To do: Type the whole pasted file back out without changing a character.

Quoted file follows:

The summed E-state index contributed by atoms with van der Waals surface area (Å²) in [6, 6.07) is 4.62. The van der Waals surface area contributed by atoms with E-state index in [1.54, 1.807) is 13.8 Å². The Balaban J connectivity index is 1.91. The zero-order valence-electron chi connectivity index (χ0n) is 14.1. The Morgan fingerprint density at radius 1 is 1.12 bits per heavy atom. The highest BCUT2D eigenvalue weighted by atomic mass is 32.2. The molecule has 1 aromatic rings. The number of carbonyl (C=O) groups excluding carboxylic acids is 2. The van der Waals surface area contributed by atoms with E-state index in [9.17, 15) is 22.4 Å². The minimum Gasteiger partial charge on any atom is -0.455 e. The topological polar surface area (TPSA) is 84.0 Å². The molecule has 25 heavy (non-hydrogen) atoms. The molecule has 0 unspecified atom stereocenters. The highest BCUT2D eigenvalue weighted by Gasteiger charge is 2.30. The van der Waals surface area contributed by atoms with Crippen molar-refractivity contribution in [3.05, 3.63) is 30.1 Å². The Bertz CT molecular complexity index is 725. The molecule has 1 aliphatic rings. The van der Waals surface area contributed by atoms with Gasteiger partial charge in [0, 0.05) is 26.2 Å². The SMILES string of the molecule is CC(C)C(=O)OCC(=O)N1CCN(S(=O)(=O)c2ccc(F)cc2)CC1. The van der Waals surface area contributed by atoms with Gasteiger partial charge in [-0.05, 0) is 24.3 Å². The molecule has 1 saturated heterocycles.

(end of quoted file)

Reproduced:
The summed E-state index contributed by atoms with van der Waals surface area (Å²) in [6, 6.07) is 4.62. The van der Waals surface area contributed by atoms with E-state index in [1.54, 1.807) is 13.8 Å². The Balaban J connectivity index is 1.91. The zero-order valence-electron chi connectivity index (χ0n) is 14.1. The Morgan fingerprint density at radius 1 is 1.12 bits per heavy atom. The highest BCUT2D eigenvalue weighted by atomic mass is 32.2. The molecule has 1 aromatic rings. The number of carbonyl (C=O) groups excluding carboxylic acids is 2. The van der Waals surface area contributed by atoms with E-state index in [9.17, 15) is 22.4 Å². The minimum Gasteiger partial charge on any atom is -0.455 e. The topological polar surface area (TPSA) is 84.0 Å². The molecule has 25 heavy (non-hydrogen) atoms. The molecule has 0 unspecified atom stereocenters. The highest BCUT2D eigenvalue weighted by Gasteiger charge is 2.30. The van der Waals surface area contributed by atoms with Crippen molar-refractivity contribution in [3.05, 3.63) is 30.1 Å². The Bertz CT molecular complexity index is 725. The molecule has 1 aliphatic rings. The van der Waals surface area contributed by atoms with Gasteiger partial charge in [0, 0.05) is 26.2 Å². The SMILES string of the molecule is CC(C)C(=O)OCC(=O)N1CCN(S(=O)(=O)c2ccc(F)cc2)CC1. The van der Waals surface area contributed by atoms with Gasteiger partial charge in [-0.05, 0) is 24.3 Å². The molecule has 1 saturated heterocycles.